- Defaults - This is when the account is closed due to a series of missed payments, usually 3-6 months.
- CCJs - If money that you owe isn’t paid, then the person or institution you owe money to can apply to the County Court to get the money paid off. They can only do this after your account has defaulted.
- IVAs – If you are unable to keep up with your monthly repayments, you may enter into an IVA. This is a formal and legally binding agreement between you and your creditors to pay back debts over a period of time in manageable amounts. This is usually the last step before bankruptcy.
- Bankruptcy - If you’re unable to settle your debts and have exhausted all other avenues, then you may consider applying for bankruptcy. As it’s the most serious of all debt consequences it has the biggest impact on your score.
- Mistakes - Mistakes happen. If your report logs any of the above or even an incorrect address, it can impact your score. That’s why it’s a good idea to check your credit score regularly, and get in touch with the relevant credit reference agency if a mistake is spotted.
How long does bad credit last?
Negative marks stay on your credit report for up to six years. If you believe that there has been a mistake with your report, you can dispute this to try and get it removed.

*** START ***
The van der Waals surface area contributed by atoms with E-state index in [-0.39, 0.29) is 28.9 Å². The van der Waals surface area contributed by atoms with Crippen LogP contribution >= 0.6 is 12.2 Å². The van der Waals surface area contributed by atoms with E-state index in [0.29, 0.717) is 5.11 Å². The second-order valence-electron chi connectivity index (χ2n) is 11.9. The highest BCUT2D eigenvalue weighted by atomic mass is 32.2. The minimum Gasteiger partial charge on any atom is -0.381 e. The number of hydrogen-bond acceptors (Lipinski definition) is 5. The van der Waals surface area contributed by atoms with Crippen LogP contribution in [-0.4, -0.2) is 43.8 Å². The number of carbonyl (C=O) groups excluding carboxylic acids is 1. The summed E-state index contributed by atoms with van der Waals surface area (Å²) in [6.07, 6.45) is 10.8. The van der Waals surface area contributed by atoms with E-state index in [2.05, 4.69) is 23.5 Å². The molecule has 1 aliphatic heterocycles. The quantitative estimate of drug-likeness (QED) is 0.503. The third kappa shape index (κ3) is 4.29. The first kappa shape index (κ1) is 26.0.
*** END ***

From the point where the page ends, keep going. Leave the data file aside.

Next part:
Hard checks on your file (when you make a full application for credit) stay on your report for about two years, with the exception of searches done by debt collection agencies, which may stay on for longer. In this case, you can prevent further harm to your credit report by refraining from making too many applications.
What can I do to fix my bad credit?
Although there’s no quick fix for improving your credit score, there are things you can start doing now to show lenders that you’re responsible with your finances. These include:
- Paying your bills on time, every time - Meeting all your contractual agreements every month will avoid missed payments, which can be a cause of bad credit. Set up direct debits or develop an effective reminder system so you never miss a payment again.
- Borrowing responsibly - The best way to offset the damage of poor borrowing is to demonstrate better behaviour. So only take out credit agreements if you are confident that you can keep up with the repayments in full.
- Improving your credit utilisation - Try to only borrow what you need and be mindful of what you’re using the money for. Always try to pay your balance off in full each month. If you can’t afford to pay it off in full, make sure to make at least the minimum repayments.
- Checking your credit report regularly - You can check your report for free with all three of the main credit reference agencies, Equifax, Experian and Transunion. Our member-only platform, CredAbility enables you to check your Equifax report for free, for life.
If you are consistent with your repayments and only borrow what you need, you will start to see your credit improve over time. Charities such as Stepchange can also offer help and support if you’re struggling with bad credit.
If you do need to borrow, it may be helpful to opt for a credit card designed for bad credit, which can help you to build your credit back up if used responsibly.